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Tribune News Service
Tribune News Service
Fiona Rutherford, Robert Langreth and Josh Wingrove

FDA clears way for millions to get additional COVID-19 boosters

WASHINGTON — U.S. regulators cleared second booster doses of COVID-19 vaccine from Moderna Inc. and the partnership of Pfizer Inc. and BioNTech SE for adults 50 and older, making millions more people eligible for the shots as concern grows about a potential new wave of infections.

Those who have received a first booster dose of the drugmakers’ shots at least four months earlier can now get another, the Food and Drug Administration said Tuesday. For most people, the second booster will be a fourth shot, while it will be the third for those who got initial single-shot immunizations from Johnson & Johnson.

While highly transmissible omicron has declined overall, the virus’s BA.2 strain has become dominant, leading to concerns about a resurgence and the need for additional safeguards. In many countries in Europe, cases remain at very high levels thanks to the even-more-transmissible subvariant. Booster doses are becoming an increasingly relied-upon tool in the fight against COVID especially as states and companies cut back safeguards such as masking and work from home.

“Current evidence suggests some waning of protection over time against serious outcomes from COVID-19 in older and immunocompromised individuals,” Peter Marks, who leads the FDA center that oversees vaccines, said in a statement. “Based on an analysis of emerging data, a second booster dose of either the Pfizer-BioNTech or Moderna COVID-19 vaccine could help increase protection levels for these higher-risk individuals.”

The Centers for Disease Control and Prevention chose not to convene a panel of outside advisers who make vaccine use recommendations, as it did with the first rounds of COVID shots. Instead, the agency gave its recommendation for the additional booster dose in a statement shortly after the FDA’s action.

“Boosters are safe, and people over the age of 50 can now get an additional booster four months after their prior dose to increase their protection further,” CDC head Rochelle Walensky said in a statement.

The agency landed on an age limit of 50 because there’s a significant enough group of people in that range who are at high risk, Marks said in a call with reporters. It would also help streamline vaccination programs, as the same age bracket is a cutoff point for immunizations against other respiratory viruses.

“We felt like we would capture the population that might most benefit from this fourth booster dose,” Marks said.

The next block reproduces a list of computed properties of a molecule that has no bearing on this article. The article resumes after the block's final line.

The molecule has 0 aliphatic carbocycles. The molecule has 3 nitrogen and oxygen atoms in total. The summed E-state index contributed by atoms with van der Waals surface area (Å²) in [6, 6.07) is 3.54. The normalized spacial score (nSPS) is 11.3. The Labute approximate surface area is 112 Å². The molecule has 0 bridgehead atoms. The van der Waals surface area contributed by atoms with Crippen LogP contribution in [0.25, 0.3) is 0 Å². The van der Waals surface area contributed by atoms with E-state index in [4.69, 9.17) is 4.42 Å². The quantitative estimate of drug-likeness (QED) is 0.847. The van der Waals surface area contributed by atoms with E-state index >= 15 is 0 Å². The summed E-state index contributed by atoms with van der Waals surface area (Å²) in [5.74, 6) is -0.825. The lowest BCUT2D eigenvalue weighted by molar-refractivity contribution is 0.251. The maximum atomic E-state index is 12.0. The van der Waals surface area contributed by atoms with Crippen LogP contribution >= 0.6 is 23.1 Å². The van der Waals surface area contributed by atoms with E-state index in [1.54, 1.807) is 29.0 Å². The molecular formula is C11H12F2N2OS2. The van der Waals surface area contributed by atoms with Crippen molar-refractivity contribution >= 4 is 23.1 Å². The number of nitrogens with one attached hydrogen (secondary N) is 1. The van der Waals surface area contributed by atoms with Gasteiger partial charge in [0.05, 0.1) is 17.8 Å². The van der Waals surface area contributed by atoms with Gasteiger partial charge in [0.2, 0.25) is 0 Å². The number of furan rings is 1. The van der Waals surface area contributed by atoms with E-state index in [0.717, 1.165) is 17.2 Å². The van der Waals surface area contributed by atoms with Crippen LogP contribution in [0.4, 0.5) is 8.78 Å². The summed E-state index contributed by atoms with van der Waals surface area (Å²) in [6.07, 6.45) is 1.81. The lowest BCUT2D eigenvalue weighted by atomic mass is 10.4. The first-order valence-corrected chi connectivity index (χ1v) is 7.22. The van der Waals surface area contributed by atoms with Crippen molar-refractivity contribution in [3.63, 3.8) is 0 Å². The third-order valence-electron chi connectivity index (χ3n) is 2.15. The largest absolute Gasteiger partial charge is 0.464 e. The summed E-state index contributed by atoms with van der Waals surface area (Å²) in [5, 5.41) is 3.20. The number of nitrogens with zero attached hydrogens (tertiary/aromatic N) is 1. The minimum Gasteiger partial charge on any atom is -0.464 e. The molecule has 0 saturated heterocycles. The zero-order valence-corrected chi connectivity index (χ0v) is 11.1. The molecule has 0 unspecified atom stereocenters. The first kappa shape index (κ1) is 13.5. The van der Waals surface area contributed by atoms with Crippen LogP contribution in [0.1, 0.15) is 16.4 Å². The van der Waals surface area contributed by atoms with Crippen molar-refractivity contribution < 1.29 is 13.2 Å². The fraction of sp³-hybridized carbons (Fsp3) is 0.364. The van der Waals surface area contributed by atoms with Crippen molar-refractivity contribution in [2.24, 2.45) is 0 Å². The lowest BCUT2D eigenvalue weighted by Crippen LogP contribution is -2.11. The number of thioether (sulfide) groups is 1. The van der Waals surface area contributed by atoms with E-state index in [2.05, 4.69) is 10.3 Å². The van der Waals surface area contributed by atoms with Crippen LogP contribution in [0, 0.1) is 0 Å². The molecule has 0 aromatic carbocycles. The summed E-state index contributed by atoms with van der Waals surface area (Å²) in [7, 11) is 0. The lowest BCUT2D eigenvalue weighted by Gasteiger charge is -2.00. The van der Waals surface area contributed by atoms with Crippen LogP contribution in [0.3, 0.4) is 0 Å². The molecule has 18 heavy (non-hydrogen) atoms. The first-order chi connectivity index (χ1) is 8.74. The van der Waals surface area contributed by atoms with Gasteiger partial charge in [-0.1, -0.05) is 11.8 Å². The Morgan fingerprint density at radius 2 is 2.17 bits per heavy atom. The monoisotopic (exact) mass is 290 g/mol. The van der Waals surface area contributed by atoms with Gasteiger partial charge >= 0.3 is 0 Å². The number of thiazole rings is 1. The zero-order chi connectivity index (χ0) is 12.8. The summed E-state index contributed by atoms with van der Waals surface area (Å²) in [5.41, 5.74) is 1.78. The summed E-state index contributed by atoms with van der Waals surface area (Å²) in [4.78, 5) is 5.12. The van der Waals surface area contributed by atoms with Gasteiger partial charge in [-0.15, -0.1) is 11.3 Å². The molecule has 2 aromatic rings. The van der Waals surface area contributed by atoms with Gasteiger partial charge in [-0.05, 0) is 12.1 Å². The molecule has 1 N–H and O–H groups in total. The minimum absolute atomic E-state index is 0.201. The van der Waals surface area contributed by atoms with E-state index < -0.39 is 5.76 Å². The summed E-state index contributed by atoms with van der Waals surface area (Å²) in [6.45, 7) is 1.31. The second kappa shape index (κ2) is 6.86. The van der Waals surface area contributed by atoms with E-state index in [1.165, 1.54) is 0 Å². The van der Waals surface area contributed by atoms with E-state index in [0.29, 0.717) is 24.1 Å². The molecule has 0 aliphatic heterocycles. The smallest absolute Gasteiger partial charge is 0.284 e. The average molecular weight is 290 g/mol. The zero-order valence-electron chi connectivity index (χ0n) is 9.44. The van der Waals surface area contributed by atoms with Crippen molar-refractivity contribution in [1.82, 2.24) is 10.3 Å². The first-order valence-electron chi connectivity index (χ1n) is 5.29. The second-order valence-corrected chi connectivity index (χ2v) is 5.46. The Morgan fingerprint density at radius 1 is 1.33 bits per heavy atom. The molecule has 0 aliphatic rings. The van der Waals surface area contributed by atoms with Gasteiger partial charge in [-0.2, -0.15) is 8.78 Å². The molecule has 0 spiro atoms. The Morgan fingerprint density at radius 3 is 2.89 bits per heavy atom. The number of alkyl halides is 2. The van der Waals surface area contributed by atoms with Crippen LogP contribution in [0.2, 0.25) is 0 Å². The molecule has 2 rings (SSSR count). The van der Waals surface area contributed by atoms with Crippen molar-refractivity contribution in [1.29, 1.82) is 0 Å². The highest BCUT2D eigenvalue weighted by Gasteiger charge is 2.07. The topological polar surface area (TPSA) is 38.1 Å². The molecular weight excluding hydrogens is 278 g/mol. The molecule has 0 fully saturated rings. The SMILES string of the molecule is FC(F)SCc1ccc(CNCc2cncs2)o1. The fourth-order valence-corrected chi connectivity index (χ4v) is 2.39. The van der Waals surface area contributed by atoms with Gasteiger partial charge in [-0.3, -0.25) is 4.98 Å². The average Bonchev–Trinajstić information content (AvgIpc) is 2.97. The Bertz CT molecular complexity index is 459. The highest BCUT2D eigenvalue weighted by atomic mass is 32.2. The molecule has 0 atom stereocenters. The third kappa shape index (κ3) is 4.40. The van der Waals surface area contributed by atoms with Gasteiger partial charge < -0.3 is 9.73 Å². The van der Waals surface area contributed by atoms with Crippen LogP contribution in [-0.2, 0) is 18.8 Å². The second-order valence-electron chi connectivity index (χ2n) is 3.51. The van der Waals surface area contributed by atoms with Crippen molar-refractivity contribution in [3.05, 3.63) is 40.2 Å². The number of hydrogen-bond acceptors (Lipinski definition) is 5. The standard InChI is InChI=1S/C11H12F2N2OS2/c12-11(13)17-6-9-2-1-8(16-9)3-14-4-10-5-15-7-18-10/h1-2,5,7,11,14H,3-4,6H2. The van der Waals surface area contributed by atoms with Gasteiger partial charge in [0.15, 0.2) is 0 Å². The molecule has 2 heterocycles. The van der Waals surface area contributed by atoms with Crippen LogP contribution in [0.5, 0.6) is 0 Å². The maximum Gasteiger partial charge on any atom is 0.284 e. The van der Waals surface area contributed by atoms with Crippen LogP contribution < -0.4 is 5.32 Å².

Much of the decision was based on analysis of data from Israel, which focused on the benefits of a second booster dose in those 60 years and over and people at high risk of severe outcomes of COVID-19, he said.

Meanwhile, the Biden administration is warning that funding is needed to continue fighting the virus. The U.S. lacks sufficient supplies to give everyone an additional booster dose of mRNA vaccine if regulators open up eligibility more widely, officials have said.

The FDA also authorized a second booster dose of Pfizer-BioNTech vaccine for certain immunocompromised people 12 and older, and Moderna’s vaccine for a similar population 18 and older. That additional shot can be administered at least four months after the receipt of a first authorized booster dose. People ages 12 and older with moderately or severely compromised immune systems were already able to get four shots, three of which counted as their primary series.

It’s not clear how significant the uptake will be for fourth-dose boosters, as cases are low in the U.S. and deaths are declining. By contrast, some countries like Israel that gave fourth doses to older people rolled them out at the height of the omicron wave.

This second booster may not be the last one. The virus is expected to continue to mutate, raising the likelihood that the vaccine will eventually need to be updated to fight new strains. Both Pfizer and Moderna are working on omicron-specific boosters, as well as shots that would combine the existing vaccine with an omicron-specific formulation. Data from those trials could start to arrive in the coming weeks.

With no clear consensus on future boosters, the FDA is planning a meeting of outside advisers on April 6 to assess broad questions of when additional COVID boosters should be given and when shots should be updated to address new variants.

Boosters of mRNA COVID vaccines like those from Moderna and Pfizer gave more protection against hospitalization than the viral-vector vaccine from Johnson & Johnson during omicron’s dominance, according to a separate study published by the CDC. Even people who received JNJ’s vaccine as their initial immunization were better protected by an mRNA booster, according to the study published in CDC’s Morbidity and Mortality Weekly Report.

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